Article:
We then proceed similar to before – in the event that $θ_i$ is the true value of $θ$, $\mathbf{x}$ will have a particular sampling distribution, and we generate confidence intervals $C$, and compute $\Pr(θ ∈ C | θ_i)$. The calculation is exactly the same as $\Pr_{θ_i}(θ ∈ C)$ in the relative likelihood interpretation, but in this case it can be directly interpreted as a conditional probability, because $θ_i$ is a random event. The overall experiment is depicted in the following tree diagram: We then require that $\Pr(θ ∈ C | θ_i) ≥ 0.95$ for all $θ_i$, so that $C$ is a 95% confidence interval for $θ$. We can then reason as before and say, then, that ‘no matter what $θ$ in fact truly happens to be’, $\Pr(θ ∈ C) ≥ 0.95$ for the true value of $θ$.5 Again, in frequentist terms, the coverage probability of $C$ is ≥95%.

It is apt to reiterate the focus of the frequentist coverage probability. Because $\Pr(θ ∈ C | θ_i) ≥ 0.95$ for any $θ_i$, then $\Pr(θ ∈ C) ≥ 0.95$ for the true value of $θ$, which is what will actually happen. If, say, the true value of $θ$ is in fact $θ_3$, we condition on $θ_3$ and ask the probability that $θ ∈ C$ given $θ_3$. This is represented in the following diagram by the shaded blue area as a fraction of the dashed area: ## Credible probability of confidence interval

Still using the subjective interpretation of probability, once we perform the experiment, we realise a particular confidence interval $c$. But even though $c$ is now fixed, $θ_1, θ_2, θ_3, …$ are random events, representing our uncertainty about the true value of the parameter. Therefore we can ask the probability – our degree of belief – that $c$ contains the true parameter, based on how likely we think each possible value of the true parameter is. This is the Bayesian credible probability of the particular interval $c$.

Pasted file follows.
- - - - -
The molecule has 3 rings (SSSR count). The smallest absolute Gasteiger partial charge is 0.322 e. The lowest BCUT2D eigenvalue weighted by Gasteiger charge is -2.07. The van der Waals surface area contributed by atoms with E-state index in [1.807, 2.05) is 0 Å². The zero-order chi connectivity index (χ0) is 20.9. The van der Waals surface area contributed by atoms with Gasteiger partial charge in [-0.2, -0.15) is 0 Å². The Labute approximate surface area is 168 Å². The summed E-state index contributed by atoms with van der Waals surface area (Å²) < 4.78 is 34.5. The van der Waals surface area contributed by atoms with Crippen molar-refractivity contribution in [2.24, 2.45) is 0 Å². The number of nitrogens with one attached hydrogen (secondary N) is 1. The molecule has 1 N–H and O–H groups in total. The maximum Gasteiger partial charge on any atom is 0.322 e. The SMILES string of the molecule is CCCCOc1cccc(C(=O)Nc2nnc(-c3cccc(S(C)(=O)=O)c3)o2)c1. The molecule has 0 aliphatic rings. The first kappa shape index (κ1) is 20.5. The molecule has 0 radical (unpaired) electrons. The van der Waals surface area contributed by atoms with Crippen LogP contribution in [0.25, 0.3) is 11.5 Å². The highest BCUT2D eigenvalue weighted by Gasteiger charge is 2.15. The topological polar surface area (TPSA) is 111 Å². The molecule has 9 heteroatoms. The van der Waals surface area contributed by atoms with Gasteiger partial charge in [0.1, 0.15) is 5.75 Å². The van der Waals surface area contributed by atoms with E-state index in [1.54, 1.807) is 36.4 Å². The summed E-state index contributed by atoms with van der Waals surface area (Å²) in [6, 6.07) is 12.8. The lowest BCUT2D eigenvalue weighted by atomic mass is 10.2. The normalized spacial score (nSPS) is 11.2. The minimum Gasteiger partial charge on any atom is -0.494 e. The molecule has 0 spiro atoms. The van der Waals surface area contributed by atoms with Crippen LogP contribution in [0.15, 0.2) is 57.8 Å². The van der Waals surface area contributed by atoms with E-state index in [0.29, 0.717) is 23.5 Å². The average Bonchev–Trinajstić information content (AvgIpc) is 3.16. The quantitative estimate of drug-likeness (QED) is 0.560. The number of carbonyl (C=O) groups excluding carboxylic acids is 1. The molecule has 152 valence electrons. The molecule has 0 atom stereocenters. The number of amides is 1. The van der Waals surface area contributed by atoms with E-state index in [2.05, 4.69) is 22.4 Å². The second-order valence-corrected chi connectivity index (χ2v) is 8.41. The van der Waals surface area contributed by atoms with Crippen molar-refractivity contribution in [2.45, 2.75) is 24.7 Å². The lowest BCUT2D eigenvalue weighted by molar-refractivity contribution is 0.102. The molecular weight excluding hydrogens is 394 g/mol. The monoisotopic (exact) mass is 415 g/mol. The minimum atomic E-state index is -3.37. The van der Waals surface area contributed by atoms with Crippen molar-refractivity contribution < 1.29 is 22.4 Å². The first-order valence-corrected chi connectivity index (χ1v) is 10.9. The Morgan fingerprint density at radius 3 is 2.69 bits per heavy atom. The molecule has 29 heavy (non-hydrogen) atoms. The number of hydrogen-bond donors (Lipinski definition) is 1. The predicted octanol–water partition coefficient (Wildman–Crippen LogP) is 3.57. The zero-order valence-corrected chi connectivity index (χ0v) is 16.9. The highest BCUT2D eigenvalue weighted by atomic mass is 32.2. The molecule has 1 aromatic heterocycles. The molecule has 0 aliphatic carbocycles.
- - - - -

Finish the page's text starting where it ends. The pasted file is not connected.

Let's suppose we generated the confidence interval $c_3$. Referring to the tree diagram, note that we are only concerned with the branches which result in generating $c_3$. We of course do not care about $\Pr(θ ∈ c_3)$ given those events where we might have generated, say, $c_1$ – it is of course unlikely the true parameter lies within one of the hypothetical confidence intervals which we did not generate! We care about $\Pr(θ ∈ c_3)$ given that we generated $c_3$ as the confidence interval. So in other words, we condition on $c_3$ and ask the probability that $θ ∈ C$ given $c_3$. This is represented in the following diagram by the shaded green area as a fraction of the dashed area: Clearly, this is quite different to the diagram corresponding to the frequentist coverage probability.

In symbolic terms, we seek $\Pr(θ ∈ c_3 | c_3)$. This is simply the sum,6 over all elements $θ_i ∈ c_3$, that $θ_i$ is the true $θ$: